Self-Awareness in Animals
More research has indicated that many animals may have a sense of self, far more than previously believed:
“The study answers a very old question: do animals have a sense of self?” one of the lead researchers, Thomas Hills, said in a press release. “The key insight is that those animals capable of simulating their future actions must be able to distinguish between their imagined actions and those that are actually experience.”
The study was built on work from the 1950s involving a rat maze and food, but continues it through examination of regions of the hippocampus, “which are associated with simulating potential choices, were activated at those choice points by rats as well as other vertebrates.”
They worked out that, if the rats were simulating future events but had no sense of self, it would lead to the formation of false memories, as the animals wouldn’t be able to discern between the situations they’d just imagined and reality. And if this were the case, the rats wouldn’t be able to make proper decisions about where to seek out food next – which didn’t happen in the experiments. So this led to the conclusion that the rats must be able to discern the difference between real experiences and imagined experiences. And to do this, they needed some kind of self-awareness, according to the team’s models. They call this the ability to tag the ‘primal self’.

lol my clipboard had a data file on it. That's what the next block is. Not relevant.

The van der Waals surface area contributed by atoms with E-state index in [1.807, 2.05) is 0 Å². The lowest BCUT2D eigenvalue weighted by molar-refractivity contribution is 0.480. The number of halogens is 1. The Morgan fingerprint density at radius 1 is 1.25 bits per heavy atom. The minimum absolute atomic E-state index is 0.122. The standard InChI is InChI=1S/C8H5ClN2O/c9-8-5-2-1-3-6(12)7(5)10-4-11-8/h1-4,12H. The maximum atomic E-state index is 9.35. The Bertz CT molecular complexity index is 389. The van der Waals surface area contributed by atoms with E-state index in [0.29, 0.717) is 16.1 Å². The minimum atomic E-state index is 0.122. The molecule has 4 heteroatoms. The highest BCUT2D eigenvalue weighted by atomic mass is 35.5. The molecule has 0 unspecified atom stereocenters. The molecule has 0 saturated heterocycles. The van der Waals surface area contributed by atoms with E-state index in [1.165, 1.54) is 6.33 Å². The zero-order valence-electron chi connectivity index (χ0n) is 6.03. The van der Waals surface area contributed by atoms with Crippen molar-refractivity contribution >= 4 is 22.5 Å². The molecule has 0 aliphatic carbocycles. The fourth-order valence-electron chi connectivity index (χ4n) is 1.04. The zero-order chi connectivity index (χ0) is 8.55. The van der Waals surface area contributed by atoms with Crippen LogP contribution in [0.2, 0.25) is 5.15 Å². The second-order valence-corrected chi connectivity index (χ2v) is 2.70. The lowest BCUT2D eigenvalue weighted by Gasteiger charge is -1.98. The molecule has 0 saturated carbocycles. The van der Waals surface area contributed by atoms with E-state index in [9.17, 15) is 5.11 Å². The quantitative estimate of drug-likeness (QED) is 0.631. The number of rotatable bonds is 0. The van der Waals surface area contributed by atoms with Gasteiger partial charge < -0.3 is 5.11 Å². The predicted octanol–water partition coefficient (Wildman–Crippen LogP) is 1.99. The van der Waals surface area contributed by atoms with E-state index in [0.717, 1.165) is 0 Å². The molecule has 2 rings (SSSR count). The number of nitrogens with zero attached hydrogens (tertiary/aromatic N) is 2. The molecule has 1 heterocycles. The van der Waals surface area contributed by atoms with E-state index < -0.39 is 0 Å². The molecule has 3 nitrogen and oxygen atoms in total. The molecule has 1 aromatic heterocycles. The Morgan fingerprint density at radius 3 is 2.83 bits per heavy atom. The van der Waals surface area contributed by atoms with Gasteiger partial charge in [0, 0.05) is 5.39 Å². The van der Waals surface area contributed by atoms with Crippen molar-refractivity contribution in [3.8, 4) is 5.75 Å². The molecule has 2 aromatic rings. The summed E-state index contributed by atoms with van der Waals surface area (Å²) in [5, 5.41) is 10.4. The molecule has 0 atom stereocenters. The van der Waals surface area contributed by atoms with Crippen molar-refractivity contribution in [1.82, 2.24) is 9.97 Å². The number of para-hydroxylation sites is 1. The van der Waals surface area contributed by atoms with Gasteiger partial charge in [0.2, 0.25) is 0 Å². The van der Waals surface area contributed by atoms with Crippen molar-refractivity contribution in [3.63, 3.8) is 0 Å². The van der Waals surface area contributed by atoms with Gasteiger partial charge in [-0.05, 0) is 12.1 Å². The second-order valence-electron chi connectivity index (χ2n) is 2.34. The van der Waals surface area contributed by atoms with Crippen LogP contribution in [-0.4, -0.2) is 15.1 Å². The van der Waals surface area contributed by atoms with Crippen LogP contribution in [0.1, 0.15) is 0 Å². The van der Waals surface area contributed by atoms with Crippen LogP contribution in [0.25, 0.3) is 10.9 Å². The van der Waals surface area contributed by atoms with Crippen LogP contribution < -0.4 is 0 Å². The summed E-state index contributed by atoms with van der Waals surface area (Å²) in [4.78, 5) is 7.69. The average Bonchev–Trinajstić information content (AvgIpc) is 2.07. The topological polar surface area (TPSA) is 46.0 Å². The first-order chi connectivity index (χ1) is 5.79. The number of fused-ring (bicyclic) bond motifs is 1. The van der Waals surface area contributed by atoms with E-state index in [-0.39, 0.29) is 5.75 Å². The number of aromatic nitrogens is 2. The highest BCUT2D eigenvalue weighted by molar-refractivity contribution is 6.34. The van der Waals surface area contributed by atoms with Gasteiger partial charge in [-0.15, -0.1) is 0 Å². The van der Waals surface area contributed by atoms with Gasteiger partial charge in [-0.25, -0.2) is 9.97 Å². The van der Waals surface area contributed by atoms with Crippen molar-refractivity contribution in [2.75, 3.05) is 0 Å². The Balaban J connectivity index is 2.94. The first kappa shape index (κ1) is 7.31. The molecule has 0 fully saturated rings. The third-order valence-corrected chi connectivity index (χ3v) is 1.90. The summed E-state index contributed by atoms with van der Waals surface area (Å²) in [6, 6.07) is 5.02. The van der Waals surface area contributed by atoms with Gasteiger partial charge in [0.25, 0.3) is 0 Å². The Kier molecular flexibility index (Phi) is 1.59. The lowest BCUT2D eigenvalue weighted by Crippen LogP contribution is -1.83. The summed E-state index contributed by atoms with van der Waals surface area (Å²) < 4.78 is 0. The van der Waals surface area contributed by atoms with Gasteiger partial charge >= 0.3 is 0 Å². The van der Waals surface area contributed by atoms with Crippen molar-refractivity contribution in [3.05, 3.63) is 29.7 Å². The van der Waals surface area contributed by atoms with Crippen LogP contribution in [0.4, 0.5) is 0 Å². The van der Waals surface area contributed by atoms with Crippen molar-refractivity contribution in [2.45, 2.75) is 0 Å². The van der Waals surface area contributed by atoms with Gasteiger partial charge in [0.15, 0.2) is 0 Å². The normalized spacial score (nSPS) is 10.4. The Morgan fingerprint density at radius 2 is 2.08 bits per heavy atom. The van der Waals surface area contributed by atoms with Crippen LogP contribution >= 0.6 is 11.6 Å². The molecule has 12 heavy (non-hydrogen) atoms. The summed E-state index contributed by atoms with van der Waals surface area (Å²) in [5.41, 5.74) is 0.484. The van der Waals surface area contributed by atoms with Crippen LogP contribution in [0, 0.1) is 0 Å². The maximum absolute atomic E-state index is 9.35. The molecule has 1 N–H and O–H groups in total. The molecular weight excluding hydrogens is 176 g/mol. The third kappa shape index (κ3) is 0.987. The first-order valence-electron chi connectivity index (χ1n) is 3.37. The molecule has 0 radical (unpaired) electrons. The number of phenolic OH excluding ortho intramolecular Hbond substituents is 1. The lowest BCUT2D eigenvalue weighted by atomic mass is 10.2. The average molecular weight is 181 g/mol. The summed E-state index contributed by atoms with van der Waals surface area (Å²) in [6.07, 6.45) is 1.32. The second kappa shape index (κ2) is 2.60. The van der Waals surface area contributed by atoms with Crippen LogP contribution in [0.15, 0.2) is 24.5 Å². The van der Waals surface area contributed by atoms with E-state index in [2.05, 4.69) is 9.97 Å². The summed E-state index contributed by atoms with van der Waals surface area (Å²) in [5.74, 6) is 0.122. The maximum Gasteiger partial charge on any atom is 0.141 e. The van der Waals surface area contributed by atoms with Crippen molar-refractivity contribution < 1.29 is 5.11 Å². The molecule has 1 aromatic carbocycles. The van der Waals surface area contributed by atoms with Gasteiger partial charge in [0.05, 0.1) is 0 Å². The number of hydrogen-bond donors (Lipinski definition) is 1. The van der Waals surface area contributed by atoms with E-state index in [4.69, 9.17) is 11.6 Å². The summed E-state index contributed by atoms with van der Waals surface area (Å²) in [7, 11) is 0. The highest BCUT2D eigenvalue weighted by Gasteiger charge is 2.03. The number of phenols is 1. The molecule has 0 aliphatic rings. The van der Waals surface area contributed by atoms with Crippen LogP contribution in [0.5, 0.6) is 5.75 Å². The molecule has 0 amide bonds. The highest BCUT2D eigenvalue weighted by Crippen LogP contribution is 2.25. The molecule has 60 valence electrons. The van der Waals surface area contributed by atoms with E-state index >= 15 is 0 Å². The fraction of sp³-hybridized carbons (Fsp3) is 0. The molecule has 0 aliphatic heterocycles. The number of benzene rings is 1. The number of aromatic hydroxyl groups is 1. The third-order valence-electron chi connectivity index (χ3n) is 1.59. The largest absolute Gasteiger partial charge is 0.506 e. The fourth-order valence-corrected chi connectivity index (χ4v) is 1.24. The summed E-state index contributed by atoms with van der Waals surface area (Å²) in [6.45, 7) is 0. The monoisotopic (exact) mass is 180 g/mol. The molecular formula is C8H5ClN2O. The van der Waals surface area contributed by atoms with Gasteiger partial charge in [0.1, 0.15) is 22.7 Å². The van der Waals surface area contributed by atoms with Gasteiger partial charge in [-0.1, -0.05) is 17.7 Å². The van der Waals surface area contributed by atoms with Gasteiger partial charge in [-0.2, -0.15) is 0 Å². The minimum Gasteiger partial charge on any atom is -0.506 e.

It’s an interesting bit of science that will require a lot more research down the road, but certainly helps pave the possibility that many animals are far more intelligent than previously believed and may help motivated more omnivores away from the cruel practices associated with most of agriculture.
Article & image source: http://www.sciencealert.com/humans-aren-t-the-only-animals-that-are-self-aware-new-study-suggests